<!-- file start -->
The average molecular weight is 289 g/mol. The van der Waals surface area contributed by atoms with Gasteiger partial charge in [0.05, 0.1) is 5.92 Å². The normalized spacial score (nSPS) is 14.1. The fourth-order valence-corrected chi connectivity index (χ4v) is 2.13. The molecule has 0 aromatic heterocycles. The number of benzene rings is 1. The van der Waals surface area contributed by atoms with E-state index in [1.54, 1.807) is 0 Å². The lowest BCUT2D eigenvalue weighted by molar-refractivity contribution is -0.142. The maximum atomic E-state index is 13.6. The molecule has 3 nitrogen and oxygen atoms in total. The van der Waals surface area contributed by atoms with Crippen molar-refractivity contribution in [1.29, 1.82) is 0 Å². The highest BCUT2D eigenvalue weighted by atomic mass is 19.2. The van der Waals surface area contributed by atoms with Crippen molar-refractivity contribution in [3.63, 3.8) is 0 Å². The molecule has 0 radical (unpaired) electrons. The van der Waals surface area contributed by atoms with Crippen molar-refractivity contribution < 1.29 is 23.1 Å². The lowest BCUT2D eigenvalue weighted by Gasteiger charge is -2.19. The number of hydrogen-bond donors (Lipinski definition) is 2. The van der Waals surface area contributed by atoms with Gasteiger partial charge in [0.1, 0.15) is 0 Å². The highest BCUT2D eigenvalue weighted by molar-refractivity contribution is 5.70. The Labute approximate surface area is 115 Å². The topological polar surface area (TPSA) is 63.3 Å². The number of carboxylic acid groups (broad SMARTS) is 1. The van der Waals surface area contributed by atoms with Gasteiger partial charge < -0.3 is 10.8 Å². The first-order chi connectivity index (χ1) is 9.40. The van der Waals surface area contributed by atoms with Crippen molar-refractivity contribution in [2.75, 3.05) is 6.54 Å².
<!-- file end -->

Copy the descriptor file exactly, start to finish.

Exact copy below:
The average molecular weight is 289 g/mol. The van der Waals surface area contributed by atoms with Gasteiger partial charge in [0.05, 0.1) is 5.92 Å². The normalized spacial score (nSPS) is 14.1. The fourth-order valence-corrected chi connectivity index (χ4v) is 2.13. The molecule has 0 aromatic heterocycles. The number of benzene rings is 1. The van der Waals surface area contributed by atoms with E-state index in [1.54, 1.807) is 0 Å². The lowest BCUT2D eigenvalue weighted by molar-refractivity contribution is -0.142. The maximum atomic E-state index is 13.6. The molecule has 3 nitrogen and oxygen atoms in total. The van der Waals surface area contributed by atoms with Crippen molar-refractivity contribution in [1.29, 1.82) is 0 Å². The highest BCUT2D eigenvalue weighted by atomic mass is 19.2. The van der Waals surface area contributed by atoms with Crippen molar-refractivity contribution in [3.63, 3.8) is 0 Å². The molecule has 0 radical (unpaired) electrons. The van der Waals surface area contributed by atoms with Crippen molar-refractivity contribution < 1.29 is 23.1 Å². The lowest BCUT2D eigenvalue weighted by Gasteiger charge is -2.19. The number of hydrogen-bond donors (Lipinski definition) is 2. The van der Waals surface area contributed by atoms with Gasteiger partial charge in [0.1, 0.15) is 0 Å². The highest BCUT2D eigenvalue weighted by molar-refractivity contribution is 5.70. The Labute approximate surface area is 115 Å². The topological polar surface area (TPSA) is 63.3 Å². The number of carboxylic acid groups (broad SMARTS) is 1. The van der Waals surface area contributed by atoms with Gasteiger partial charge < -0.3 is 10.8 Å². The first-order chi connectivity index (χ1) is 9.40. The van der Waals surface area contributed by atoms with Crippen molar-refractivity contribution in [2.75, 3.05) is 6.54 Å².